Programme Director Minister Mthembu

Deputy Minister Buti Manamela

The Human Science Research Council Board

Director General Dr. Phil Mjwara

HSRC CEO, Professor Crain  Soudien

The Research Team, led by Dr Zuma

DDGs present

Members of the media

Ladies and gentlemen

 

Good Afternoon

 

Communities are at the heart of any disease outbreak and health emergency response. With the deep inequalities and poverty that we face as a nation, flattening the curve through social distancing and  enhanced hygiene practices will only be successful if we understand key social and behavioural factors that make this difficult.

 

The work that will be presented today is based on cutting-edge and world class research and analysis.

 

Led by our entity, the Human Sciences Research Council (HSRC), the research was made possible through a partnership not only of key social science research organisations in South Africa but also with the banking sector and non-governmental organisations.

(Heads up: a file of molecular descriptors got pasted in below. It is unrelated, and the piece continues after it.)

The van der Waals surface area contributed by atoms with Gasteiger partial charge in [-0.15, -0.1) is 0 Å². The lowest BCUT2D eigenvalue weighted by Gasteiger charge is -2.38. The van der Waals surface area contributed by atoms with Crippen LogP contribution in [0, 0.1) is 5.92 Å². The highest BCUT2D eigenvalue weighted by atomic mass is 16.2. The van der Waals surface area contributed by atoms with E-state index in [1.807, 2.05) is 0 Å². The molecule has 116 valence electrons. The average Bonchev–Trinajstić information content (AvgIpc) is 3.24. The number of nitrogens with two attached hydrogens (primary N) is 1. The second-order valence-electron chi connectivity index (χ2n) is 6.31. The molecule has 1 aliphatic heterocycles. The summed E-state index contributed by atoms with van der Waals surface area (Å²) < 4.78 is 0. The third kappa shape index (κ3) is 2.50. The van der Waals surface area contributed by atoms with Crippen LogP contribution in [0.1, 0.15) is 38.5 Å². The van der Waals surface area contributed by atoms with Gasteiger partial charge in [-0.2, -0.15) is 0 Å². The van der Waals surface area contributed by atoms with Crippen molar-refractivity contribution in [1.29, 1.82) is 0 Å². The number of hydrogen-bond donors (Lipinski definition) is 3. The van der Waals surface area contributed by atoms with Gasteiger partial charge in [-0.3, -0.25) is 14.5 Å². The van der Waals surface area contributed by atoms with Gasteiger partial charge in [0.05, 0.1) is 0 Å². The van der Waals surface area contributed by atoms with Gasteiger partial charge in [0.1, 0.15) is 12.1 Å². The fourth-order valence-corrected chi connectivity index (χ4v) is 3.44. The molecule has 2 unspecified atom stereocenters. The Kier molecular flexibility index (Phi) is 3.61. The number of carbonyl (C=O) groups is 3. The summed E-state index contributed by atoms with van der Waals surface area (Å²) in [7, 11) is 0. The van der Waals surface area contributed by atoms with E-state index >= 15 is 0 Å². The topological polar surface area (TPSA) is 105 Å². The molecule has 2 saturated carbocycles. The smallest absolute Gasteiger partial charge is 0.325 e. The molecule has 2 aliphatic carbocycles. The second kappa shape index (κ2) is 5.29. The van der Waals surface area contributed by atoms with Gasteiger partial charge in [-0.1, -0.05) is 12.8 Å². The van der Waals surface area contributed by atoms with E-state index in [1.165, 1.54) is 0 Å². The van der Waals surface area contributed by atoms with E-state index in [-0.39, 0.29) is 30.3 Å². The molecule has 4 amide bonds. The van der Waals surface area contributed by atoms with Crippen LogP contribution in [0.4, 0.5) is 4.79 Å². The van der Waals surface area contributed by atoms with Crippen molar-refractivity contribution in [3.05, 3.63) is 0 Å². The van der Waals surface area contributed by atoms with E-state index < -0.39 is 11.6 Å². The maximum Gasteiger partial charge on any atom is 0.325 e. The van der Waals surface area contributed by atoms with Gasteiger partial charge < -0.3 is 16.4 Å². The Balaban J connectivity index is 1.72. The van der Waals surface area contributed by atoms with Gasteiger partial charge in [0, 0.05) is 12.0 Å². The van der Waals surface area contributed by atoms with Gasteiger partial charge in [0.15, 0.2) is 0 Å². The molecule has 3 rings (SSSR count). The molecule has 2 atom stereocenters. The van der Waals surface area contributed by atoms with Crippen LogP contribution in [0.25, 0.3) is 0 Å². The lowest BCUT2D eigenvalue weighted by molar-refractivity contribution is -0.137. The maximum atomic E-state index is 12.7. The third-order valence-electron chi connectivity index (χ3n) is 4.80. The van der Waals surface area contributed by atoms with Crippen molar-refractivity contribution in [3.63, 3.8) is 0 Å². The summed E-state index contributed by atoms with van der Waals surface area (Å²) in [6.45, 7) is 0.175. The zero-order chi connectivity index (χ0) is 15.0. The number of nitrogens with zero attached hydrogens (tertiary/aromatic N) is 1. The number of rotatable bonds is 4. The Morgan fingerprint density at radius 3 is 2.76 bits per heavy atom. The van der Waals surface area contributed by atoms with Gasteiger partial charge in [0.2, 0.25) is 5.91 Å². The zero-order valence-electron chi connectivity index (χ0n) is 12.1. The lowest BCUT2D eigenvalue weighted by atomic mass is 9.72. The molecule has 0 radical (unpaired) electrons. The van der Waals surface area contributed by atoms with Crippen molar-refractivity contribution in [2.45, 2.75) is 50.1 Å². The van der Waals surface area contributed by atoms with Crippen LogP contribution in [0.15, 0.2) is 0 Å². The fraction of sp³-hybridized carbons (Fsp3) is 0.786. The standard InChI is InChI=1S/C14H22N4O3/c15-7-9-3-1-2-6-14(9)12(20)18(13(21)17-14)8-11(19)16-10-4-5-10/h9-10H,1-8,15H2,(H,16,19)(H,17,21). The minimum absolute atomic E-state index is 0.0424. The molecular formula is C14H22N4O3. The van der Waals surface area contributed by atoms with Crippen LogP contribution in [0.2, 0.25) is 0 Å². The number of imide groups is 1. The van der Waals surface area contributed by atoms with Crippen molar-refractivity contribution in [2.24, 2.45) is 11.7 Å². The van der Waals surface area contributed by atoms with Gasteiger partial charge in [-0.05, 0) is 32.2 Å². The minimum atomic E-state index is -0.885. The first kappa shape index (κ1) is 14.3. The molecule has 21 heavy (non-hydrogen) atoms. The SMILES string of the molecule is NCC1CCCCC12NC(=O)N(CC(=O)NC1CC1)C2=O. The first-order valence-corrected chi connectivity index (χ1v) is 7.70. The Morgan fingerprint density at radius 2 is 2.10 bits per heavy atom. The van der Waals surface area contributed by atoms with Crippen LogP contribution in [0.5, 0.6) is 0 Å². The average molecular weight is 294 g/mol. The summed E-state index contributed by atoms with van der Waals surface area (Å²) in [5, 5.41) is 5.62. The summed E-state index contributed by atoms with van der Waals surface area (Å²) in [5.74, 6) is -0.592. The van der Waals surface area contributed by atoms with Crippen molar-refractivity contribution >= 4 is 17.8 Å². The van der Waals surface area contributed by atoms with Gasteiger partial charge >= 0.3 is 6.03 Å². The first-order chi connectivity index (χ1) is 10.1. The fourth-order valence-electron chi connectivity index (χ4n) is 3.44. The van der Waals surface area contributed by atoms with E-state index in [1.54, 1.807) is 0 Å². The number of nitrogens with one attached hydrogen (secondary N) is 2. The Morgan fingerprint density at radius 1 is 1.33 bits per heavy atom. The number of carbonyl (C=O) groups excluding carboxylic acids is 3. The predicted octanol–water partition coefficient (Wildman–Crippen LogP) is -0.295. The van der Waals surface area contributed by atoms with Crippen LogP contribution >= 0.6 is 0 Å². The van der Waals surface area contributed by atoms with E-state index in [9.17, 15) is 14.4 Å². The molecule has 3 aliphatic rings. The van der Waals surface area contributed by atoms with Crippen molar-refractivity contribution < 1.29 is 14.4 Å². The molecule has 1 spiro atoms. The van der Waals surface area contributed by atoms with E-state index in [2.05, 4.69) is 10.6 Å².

I would like to thank all these partners who have made valuable contributions and would like to use the opportunity to call on other businesses and civil society organisations to join the partnership in order to strengthen our response to the Covid-19 pandemic.

 

The research that will be presented today confirms many conclusions that were already factored into South Africa’s COVID-19 response strategy but like all good social science research, it has help to quantify the extent of the challenge and provide a more nuanced way of understanding the challenge.

 

This includes the issue of tobacco and alcohol access which received considerable attention on social and mainstream media.